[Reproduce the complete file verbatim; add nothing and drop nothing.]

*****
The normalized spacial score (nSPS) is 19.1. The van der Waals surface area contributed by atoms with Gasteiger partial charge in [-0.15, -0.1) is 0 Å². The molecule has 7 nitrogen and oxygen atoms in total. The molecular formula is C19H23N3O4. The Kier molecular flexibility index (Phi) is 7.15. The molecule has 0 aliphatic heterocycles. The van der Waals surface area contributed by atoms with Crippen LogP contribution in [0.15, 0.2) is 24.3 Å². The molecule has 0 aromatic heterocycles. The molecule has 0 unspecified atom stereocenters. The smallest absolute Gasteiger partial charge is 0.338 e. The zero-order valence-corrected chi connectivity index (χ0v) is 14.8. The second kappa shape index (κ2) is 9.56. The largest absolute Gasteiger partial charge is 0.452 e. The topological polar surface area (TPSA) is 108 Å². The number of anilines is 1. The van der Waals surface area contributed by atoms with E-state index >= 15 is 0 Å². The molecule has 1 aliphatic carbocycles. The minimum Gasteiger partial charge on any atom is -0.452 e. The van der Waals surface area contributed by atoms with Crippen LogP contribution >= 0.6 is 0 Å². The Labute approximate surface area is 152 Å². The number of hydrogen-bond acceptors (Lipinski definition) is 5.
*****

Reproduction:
The normalized spacial score (nSPS) is 19.1. The van der Waals surface area contributed by atoms with Gasteiger partial charge in [-0.15, -0.1) is 0 Å². The molecule has 7 nitrogen and oxygen atoms in total. The molecular formula is C19H23N3O4. The Kier molecular flexibility index (Phi) is 7.15. The molecule has 0 aliphatic heterocycles. The van der Waals surface area contributed by atoms with Crippen LogP contribution in [0.15, 0.2) is 24.3 Å². The molecule has 0 aromatic heterocycles. The molecule has 0 unspecified atom stereocenters. The smallest absolute Gasteiger partial charge is 0.338 e. The zero-order valence-corrected chi connectivity index (χ0v) is 14.8. The second kappa shape index (κ2) is 9.56. The largest absolute Gasteiger partial charge is 0.452 e. The topological polar surface area (TPSA) is 108 Å². The number of anilines is 1. The van der Waals surface area contributed by atoms with E-state index >= 15 is 0 Å². The molecule has 1 aliphatic carbocycles. The minimum Gasteiger partial charge on any atom is -0.452 e. The van der Waals surface area contributed by atoms with Crippen LogP contribution >= 0.6 is 0 Å². The Labute approximate surface area is 152 Å². The number of hydrogen-bond acceptors (Lipinski definition) is 5.